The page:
For thousands of years, emperors, royal wives and concubines, and wealthy families in Asia adorned themselves with jade. Steeped in tradition and cultural significance, this green beauty is slowly emerging from the shadows of more mainstream gemstones like diamonds and sapphires. Its rise in prominence is a return to authenticity and a yearning for exquisite, sophisticated, silent luxury.
This writing touches on everything you need to know about jade, including its definitions, history, lore, types, value, and how to tell if jade is real or fake.
Understand the Types of Jade: Nephrite vs Jadeite
While some people interchange the terms “jade,” “nephrite,” and “jadeite,” they refer to different materials.
- Jade is a generic term for jadeite and nephrite.
- Nephrite is a variety of actinolite, a calcium and magnesium-rich mineral. Of the two jade types, nephrite is more common. It comes in different shades of green, although it also occurs in black, white, gray, or blue.
- Jadeite is a sodium and aluminum-rich pyroxene. It is rarer and more valuable than nephrite, with hues ranging from green, lavender, white, orange, and brown. Jadeite of high quality, known as imperial jade, is nearly transparent with a vivid emerald-green color.
In terms of transparency, nephrite is often opaque to translucent with a slightly greasy or waxy luster. As for jadeite, it ranges from entirely opaque to semi-transparent with a higher sheen, appearing almost like glass or crystal.
People have cherished jade for thousands of years. It has a pure, enduring essence that inspires the highest spiritual aspirations while imbuing a luxurious allure that indulges more earthly desires.
The Chinese have been fascinated with jade since Neolithic times (3000-2000 BCE), and today, this adoration has extended its reach to non-Asian consumers. The gemstone’s appeal lies in its beauty, rarity, durability, and rich cultural heritage. Ancient Chinese civilizations even considered jade the most precious and beautiful natural material.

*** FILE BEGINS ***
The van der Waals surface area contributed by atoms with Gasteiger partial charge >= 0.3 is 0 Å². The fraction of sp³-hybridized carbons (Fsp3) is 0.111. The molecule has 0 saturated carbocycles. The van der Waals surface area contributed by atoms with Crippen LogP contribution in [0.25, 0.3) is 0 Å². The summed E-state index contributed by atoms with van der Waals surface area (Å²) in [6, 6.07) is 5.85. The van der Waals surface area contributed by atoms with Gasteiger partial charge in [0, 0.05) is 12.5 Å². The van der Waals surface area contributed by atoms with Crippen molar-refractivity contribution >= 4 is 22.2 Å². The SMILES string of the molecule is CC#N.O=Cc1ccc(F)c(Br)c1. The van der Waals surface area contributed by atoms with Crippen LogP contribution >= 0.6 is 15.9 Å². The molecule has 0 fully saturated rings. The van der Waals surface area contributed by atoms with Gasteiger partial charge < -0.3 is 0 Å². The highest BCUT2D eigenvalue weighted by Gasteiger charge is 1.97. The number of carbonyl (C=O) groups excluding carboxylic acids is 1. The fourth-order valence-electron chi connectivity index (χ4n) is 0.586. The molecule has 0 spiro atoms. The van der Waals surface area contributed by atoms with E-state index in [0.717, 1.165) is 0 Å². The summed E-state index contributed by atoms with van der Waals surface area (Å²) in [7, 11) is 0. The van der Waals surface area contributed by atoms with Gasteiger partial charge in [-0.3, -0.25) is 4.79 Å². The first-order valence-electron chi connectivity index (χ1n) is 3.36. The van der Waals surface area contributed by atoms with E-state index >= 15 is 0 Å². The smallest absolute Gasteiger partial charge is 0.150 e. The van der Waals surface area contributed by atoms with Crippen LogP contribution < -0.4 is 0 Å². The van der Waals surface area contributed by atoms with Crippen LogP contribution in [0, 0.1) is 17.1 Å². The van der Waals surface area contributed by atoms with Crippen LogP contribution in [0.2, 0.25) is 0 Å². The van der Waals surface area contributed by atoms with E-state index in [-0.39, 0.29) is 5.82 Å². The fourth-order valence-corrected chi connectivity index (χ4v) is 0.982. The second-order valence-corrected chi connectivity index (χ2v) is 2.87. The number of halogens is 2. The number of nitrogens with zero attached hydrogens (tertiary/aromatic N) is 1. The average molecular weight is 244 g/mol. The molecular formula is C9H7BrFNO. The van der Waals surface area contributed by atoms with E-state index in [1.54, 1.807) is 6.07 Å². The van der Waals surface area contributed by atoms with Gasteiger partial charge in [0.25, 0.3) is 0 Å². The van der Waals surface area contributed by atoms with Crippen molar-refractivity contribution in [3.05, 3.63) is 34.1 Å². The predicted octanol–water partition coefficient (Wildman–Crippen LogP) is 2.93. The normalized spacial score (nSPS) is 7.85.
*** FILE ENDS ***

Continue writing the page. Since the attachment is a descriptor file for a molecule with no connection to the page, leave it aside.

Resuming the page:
Nephrite finds its cultural roots in the smoky depths of prehistoric caves and primitive dwellings, where it served as an invaluable mineral. Stone Age craftsmen in China shaped this resilient gemstone into ceremonial weapons, ornaments, and artifacts. Through intricate carvings, they sought to channel the mystical forces of heaven and earth, embracing the mysteries of life and death.
In Central America, Mayans and Aztecs held jadeites in high esteem. They cherished its ornamental beauty, medicinal properties, and religious significance. The name “jade” also has Spanish roots in the expression “piedra de ijada,” which translates to “stone of the pain in the side.” This term originated from early Spanish explorers, who saw natives using jade to alleviate various aches and pains. Jadeite is also a symbol of prosperity, good fortune, and success.
China, already a custodian of a gem-carving tradition with a legacy spanning millennia, witnessed the peak of jadeite’s importance as an artistic medium. The late 18th and early 19th centuries marked the era of jadeite in China, as the gemstone made its way from Burma (now Myanmar) to China. During this time, skilled carvers produced masterpieces that remained unsurpassed in their conceptual depth, design finesse, and technical execution.